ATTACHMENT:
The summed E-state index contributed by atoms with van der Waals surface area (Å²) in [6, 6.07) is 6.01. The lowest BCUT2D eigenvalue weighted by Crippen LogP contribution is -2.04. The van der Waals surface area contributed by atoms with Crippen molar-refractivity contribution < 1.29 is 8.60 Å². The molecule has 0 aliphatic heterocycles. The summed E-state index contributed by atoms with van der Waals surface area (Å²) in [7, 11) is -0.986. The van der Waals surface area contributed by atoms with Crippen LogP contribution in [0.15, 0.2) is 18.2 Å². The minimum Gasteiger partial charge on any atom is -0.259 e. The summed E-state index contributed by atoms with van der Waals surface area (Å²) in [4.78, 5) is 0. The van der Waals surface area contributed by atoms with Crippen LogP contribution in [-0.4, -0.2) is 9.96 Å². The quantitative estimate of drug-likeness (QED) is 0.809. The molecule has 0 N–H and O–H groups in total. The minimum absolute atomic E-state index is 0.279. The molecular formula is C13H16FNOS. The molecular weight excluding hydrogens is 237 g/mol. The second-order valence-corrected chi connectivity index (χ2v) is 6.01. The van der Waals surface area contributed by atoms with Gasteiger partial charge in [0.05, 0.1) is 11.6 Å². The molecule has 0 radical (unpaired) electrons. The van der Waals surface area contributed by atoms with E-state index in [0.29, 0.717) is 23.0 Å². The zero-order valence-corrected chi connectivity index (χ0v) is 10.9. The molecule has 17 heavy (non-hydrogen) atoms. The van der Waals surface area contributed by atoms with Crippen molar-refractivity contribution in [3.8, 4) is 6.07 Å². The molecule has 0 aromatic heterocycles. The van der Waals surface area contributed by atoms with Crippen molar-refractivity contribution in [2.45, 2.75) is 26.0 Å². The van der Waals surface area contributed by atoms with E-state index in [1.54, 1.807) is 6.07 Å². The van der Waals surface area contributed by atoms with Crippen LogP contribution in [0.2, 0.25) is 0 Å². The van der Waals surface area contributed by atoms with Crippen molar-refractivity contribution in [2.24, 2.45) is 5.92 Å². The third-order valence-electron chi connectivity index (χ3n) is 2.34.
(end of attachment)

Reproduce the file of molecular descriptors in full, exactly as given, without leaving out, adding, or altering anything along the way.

The summed E-state index contributed by atoms with van der Waals surface area (Å²) in [6, 6.07) is 6.01. The lowest BCUT2D eigenvalue weighted by Crippen LogP contribution is -2.04. The van der Waals surface area contributed by atoms with Crippen molar-refractivity contribution < 1.29 is 8.60 Å². The molecule has 0 aliphatic heterocycles. The summed E-state index contributed by atoms with van der Waals surface area (Å²) in [7, 11) is -0.986. The van der Waals surface area contributed by atoms with Crippen LogP contribution in [0.15, 0.2) is 18.2 Å². The minimum Gasteiger partial charge on any atom is -0.259 e. The summed E-state index contributed by atoms with van der Waals surface area (Å²) in [4.78, 5) is 0. The van der Waals surface area contributed by atoms with Crippen LogP contribution in [-0.4, -0.2) is 9.96 Å². The quantitative estimate of drug-likeness (QED) is 0.809. The molecule has 0 N–H and O–H groups in total. The minimum absolute atomic E-state index is 0.279. The molecular formula is C13H16FNOS. The molecular weight excluding hydrogens is 237 g/mol. The second-order valence-corrected chi connectivity index (χ2v) is 6.01. The van der Waals surface area contributed by atoms with Gasteiger partial charge in [0.05, 0.1) is 11.6 Å². The molecule has 0 radical (unpaired) electrons. The van der Waals surface area contributed by atoms with E-state index in [0.29, 0.717) is 23.0 Å². The zero-order valence-corrected chi connectivity index (χ0v) is 10.9. The molecule has 17 heavy (non-hydrogen) atoms. The van der Waals surface area contributed by atoms with Crippen molar-refractivity contribution in [3.8, 4) is 6.07 Å². The molecule has 0 aromatic heterocycles. The van der Waals surface area contributed by atoms with Crippen molar-refractivity contribution in [2.45, 2.75) is 26.0 Å². The van der Waals surface area contributed by atoms with E-state index in [1.54, 1.807) is 6.07 Å². The van der Waals surface area contributed by atoms with Crippen LogP contribution in [0.2, 0.25) is 0 Å². The van der Waals surface area contributed by atoms with Crippen molar-refractivity contribution in [2.24, 2.45) is 5.92 Å². The third-order valence-electron chi connectivity index (χ3n) is 2.34.